Minneapolis rallies on the anniversary of the Iraq invasion to say no to U.S. wars

By Andrew Josefchak |
March 24, 2022
Read more articles in
Minneapolis protest against U.S. wars.
Minneapolis protest against U.S. wars. (Brad Sigal)

On March 19, more than 80 demonstrators gathered outside Walker Library in Minneapolis’ Uptown neighborhood to protest ongoing U.S. military interventions abroad, from U.S. troops deployed in Syria to the continued funding and arming of troops in Ukraine. The protest was organized by the Minnesota Peace Action Coalition.

March 19 marked the 19th anniversary of the U.S. invasion of Iraq; however organizers made it clear that the event was not only to remember that criminal imperialist war, but to condemn the many wars that the is currently involved in. The U.S. has troops deployed in Syria, funds the Saudi war on Yemen and runs drone operations there, has recently carried out airstrikes in Somalia, and is continuing to escalate the war in Ukraine. Protesters carried signs with slogans like “Fight COVID, not Russia!” “Money for schools! Not for war!” and “No new wars for the 1%!”

Ana Vasquez spoke as a member of the Minneapolis Federation of Teachers Local 59, a union which is entering its third week of striking for safer and more equitable schools. Vasquez stated that as a Salvadoran who grew up there during a U.S.-funded civil war, she “personally experienced what it is like to face U.S. imperialism.”

Vasquez drew connections between U.S. militarism, the tragic state of education and other human services in the U.S., and the oppression of minorities, stating, “The U.S. is the country in the world with the biggest military budget, the biggest military budget that any country has. Yet we cannot have money for our schools to function properly, we continue to close down schools, we continue to not pay a living wage to our workers. And we know that many of the workers in these lower-paying jobs are immigrants, immigrants that have come to this country because of the wars that the U.S. continues to wage around the world.”

MFT 59 educators are currently fighting for a $35,000 yearly salary for educational support professionals in Minneapolis. MPAC organizers noted that a single Stinger anti-aircraft missile costs $38,000 and that the U.S. is quick to fund war instead of education. Organizers raised $300 at the rally for the MFT strike fund.

After chants of, “We won’t sit back for another attack! We were here when you ruined Iraq!” Susan Banaszewski, a member of the Anti-War Committee, directly connected the U.S. invasion of Iraq to NATO’s current involvement in Ukraine. She spoke about the “no-fly zone” that was imposed over Iraq, saying, “In Iraq, our government claimed the no-fly zones would protect the Kurdish people; in reality, it became the longest U.S. bombing campaign since the Vietnam War and killed over 1000 civilians, even before the invasion in 2003.” Many people opposed to Russia’s invasion of Ukraine have adopted the slogan “Close the sky,” and are calling for a no-fly zone to be enforced over Ukraine. This may sound like an anti-war slogan, but as Banaszewski stated, “what [this slogan] is really calling for is for the United States to take an offensive military role in this conflict by shooting down Russian planes, or bombing Russian military infrastructure, to which Russia will retaliate, drawing all of NATO into a hot war with two nuclear powers.” This is an example of the pro-war propaganda that we are all exposed to on a daily basis due to the U.S. media’s pro-imperialist, ruling-class bias.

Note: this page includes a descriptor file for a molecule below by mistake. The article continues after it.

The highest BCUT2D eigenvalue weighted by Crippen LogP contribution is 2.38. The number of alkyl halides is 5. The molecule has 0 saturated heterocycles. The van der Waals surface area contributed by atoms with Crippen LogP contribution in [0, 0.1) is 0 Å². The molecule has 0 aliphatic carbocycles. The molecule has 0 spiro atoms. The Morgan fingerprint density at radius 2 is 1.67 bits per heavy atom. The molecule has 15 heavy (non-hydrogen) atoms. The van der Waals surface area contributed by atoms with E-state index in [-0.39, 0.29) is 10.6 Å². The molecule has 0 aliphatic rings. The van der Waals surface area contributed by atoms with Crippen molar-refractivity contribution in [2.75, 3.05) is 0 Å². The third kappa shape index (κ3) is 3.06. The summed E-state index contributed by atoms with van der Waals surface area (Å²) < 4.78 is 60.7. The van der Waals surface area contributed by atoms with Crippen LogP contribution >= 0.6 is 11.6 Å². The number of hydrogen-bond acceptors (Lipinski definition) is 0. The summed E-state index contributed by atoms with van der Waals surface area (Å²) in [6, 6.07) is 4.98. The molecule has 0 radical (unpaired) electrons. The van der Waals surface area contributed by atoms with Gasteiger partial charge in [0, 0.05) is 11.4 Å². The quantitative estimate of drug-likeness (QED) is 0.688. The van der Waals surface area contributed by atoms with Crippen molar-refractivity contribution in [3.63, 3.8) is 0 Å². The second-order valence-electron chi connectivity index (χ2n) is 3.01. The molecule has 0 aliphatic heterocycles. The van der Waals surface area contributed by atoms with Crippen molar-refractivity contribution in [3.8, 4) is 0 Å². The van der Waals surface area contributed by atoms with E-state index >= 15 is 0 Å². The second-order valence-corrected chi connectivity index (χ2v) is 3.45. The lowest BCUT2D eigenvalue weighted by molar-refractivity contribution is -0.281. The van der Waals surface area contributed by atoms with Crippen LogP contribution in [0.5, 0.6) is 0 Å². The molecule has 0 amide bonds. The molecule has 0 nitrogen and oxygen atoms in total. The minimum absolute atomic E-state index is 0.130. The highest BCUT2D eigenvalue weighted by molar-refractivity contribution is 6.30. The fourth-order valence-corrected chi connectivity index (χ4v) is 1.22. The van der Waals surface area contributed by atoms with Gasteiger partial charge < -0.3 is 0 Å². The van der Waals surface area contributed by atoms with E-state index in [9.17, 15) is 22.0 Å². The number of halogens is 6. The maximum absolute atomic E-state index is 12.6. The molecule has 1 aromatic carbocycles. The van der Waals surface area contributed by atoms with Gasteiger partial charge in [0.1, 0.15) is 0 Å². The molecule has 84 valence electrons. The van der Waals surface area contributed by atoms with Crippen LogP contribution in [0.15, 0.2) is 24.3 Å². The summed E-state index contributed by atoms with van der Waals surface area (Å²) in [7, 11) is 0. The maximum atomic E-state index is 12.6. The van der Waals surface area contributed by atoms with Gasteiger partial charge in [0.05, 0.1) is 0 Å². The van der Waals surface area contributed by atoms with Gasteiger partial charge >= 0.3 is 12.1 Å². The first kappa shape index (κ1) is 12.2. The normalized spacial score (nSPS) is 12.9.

Mike Madden of Veterans for Peace built upon this idea, saying, “In the corporate media narrative, the war in Ukraine started three weeks ago on February 24. But the war did not start on February 24. Two months after the overthrow of Ukraine’s democratically-elected government, on April 15, 2014, the Ukrainian government launched military and paramilitary neo-Nazi operations against the breakaway provinces of Donetsk and Luhansk. This was the start of the war.”

Madden went on to describe how although we have heard extensive reports about Russia’s invasion of Ukraine, we have heard nothing about the U.S.’s role in this war. “That’s because Ukrainians, when they are attacked by their own U.S.-allied government, are unworthy victims. They do not advance the narrative of ‘America good, Russia evil.’ They are not newsworthy, they are erased,” Madden stated.

The overwhelmingly pro-war messaging of the U.S. media due to the crisis in Ukraine has posed a challenge for anti-war activists. Wyatt Miller of the Anti-War Committee summarized the situation well when he said, “What unites us in the anti-war movement, and in MPAC, is focusing on what the U.S., our own government is doing.” Miller reminded the crowd that when the U.S. claims that intervention in Ukraine, or any other country, will improve the lives of working people in those countries, we have to remember the lessons of Iraq, Syria, Venezuela, Iran, Nicaragua, Somalia, Yugoslavia, or countless other military and economic interventions.

Organizers at the event announced another protest in commemoration of the U.S. invasion of Iraq, which will be held on March 25 at the University of Minnesota Coffman Memorial Union at 6 p.m. Initiated by Students for a Democratic Society at the U of MN, the protest will demand an end to U.S. wars, and for money for education, not military aid.